Migraines during pregnancy may be linked to stroke

New findings might signal women at risk for various vascular ailments

Pregnant women who have one or more migraines also face a heightened risk of stroke and other vascular diseases, even during the pregnancy, a new study finds. Although strokes during a pregnancy are rare, women with a migraine listed on their medical chart face a 30-fold increase in the risk for the most common kind of stroke, researchers report online March 10 in the British Medical Journal.

Pregnancy is actually a time when women who routinely contend with migraines are often free of them. “A lot of women have a wonderful kind of honeymoon away from migraines during pregnancy,” says study coauthor Cheryl Bushnell, a neurologist at Wake Forest University in Winston-Salem, N.C.

Indeed, in a national database of more than 18 million women who were pregnant at some point from 2000 to 2003, Bushnell and her colleagues found only 33,965 women who had migraines listed on their medical charts upon discharge from the hospital — a rate well below the average.

But when the researchers checked for other ailments on the charts, they found that women with migraines were 15 times as likely to have had a stroke listed on the chart, compared with women without migraines. The stroke could have occurred before or during pregnancy. What’s more, when counting only ischemic strokes, which account for the vast majority for all people, the risk rose to 30-fold. Ischemic strokes result when a blood clot blocks a vessel in the brain.

This finding held up even when the researchers ruled out women who had preeclampsia, a pregnancy complication marked by vascular problems.

Women with a migraine during pregnancy also were eight times as likely to have had high blood pressure and showed a slightly increased risk of heart attack, diabetes and other conditions caused by blood clots — compared with pregnant women without migraines.

Meanwhile, women with migraines had no increased risk of conditions that are unrelated to vascular problems, such as pneumonia or post-partum infection.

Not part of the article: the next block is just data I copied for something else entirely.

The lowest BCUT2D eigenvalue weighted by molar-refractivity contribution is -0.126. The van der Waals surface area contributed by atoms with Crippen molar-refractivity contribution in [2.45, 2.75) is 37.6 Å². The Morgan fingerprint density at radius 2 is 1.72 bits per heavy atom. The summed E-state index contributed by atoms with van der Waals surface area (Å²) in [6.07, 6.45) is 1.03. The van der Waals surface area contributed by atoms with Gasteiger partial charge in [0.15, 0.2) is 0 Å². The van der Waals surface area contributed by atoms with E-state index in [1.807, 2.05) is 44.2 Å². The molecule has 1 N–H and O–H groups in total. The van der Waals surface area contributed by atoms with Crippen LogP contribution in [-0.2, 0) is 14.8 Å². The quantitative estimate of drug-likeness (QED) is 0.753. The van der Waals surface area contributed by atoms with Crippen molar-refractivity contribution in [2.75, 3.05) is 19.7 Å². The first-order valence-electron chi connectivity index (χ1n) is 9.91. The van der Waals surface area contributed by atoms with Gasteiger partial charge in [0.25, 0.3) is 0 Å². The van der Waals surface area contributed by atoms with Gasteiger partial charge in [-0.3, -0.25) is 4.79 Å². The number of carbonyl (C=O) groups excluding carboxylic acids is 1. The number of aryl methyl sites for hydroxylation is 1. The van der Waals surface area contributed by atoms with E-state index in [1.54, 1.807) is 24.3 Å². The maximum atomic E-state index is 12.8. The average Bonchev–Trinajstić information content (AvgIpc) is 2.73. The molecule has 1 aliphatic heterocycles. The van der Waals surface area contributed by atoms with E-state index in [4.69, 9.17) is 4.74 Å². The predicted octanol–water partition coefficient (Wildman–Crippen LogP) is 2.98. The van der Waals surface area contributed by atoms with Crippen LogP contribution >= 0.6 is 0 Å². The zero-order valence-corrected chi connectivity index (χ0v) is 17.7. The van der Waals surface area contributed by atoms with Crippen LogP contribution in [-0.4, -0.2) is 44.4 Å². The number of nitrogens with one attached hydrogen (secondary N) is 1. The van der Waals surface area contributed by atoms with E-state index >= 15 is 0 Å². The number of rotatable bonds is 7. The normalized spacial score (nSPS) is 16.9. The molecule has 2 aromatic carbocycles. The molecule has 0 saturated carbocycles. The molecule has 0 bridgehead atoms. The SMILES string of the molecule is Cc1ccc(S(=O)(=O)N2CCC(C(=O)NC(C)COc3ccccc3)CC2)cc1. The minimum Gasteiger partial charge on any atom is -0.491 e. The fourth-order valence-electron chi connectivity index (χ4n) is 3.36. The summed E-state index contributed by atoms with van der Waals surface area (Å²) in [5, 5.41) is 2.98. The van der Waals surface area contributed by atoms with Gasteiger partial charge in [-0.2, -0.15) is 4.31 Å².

“This is the first large-scale study suggesting that active migraine during pregnancy is a risk condition, or at least a marker of, stroke and other vascular diseases,” says neurologist Stefan Kiechl of the Innsbruck Medical University in Austria.

“Pregnancy, as a stress condition, is sometimes viewed as a window to a future vascular risk profile,” Kiechl says. But while the emergence of certain other risk factors, such as diabetes or high blood pressure, during pregnancy can signal dangers later in life, he says, “no similar data are available for migraine [because] our understanding of the mechanisms linking migraine and stroke during pregnancy is limited.” Thus, he concludes, the best doctors can do for now is closely monitor pregnant women who have migraines and be vigilant of the potentially heightened risks.

It’s not clear whether migraines in pregnancy are legitimate proxies for unseen vascular risks elsewhere in the body, Bushnell says. “But it certainly begs the question.”

“My personal bias is that if a woman has a migraine during pregnancy, she should be examined for other risk factors that may not be recognized,” she says. These could include CT or MRI scans to check for clotting, she says.

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